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This is what a 50-qubit quantum computer looks like

This is what a 50-qubit quantum computer looks like
From Engadget - January 9, 2018

That's where the pumps would normally come in. From top to bottom, the system gradually cools from four Kelvin -- liquid-helium temperatures -- to 800 milliKelvin, 100 milliKelvin and, finally, 10 milliKelvin. Inside the canister, that's 10 millionths of a degree absolute zero. The wires, meanwhile, carry RF-frequency signals down to the chip. These are then mapped onto the qubits, executing whatever program the research team wishes to run. The wiring is also designed in a way to ensure that no extraneous noise -- including heat -- is transported to the quantum computer chip at the bottom.

Many in the industry have suggested that a 50-qubit system could achieve "quantum supremacy." The term refers to the moment when a quantum computer is able to outperform a traditional system or accomplish a task otherwise thought impossible. The problem, though, is that quantum computers are only compatible with certain algorithms. They are well-suited to quantum chemistry, for instance, and material simulations. But it's unlikely you will ever use a quantum computer to complete a PowerPoint presentation. "The world is not classical, it's quantum, so if you want to simulate it you need a quantum computer," Welser said.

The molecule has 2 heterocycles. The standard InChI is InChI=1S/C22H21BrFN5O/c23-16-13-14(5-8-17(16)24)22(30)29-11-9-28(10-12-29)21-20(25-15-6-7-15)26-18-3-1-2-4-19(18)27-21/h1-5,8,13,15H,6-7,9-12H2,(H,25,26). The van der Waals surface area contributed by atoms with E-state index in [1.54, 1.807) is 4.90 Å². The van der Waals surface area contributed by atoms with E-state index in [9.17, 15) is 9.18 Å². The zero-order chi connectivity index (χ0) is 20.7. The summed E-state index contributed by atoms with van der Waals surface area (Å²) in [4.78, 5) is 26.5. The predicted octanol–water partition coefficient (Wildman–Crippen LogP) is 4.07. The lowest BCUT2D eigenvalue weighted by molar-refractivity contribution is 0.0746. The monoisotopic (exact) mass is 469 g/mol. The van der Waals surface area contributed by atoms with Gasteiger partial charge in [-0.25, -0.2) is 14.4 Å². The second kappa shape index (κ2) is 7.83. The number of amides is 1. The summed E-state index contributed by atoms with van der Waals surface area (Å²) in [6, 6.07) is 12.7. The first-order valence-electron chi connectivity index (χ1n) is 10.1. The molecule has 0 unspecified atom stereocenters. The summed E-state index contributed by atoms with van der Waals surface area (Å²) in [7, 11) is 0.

Researchers have already conducted experiments with quantum computers. Scientists at IBM were able to simulate beryllium hydride (BeH2) on a seven-qubit quantum processor last September, for example. But critics want to see a quantum computer accomplish something more tangible, which is more meaningful for the everyday consumer. That day, unfortunately, could still be a long way off.

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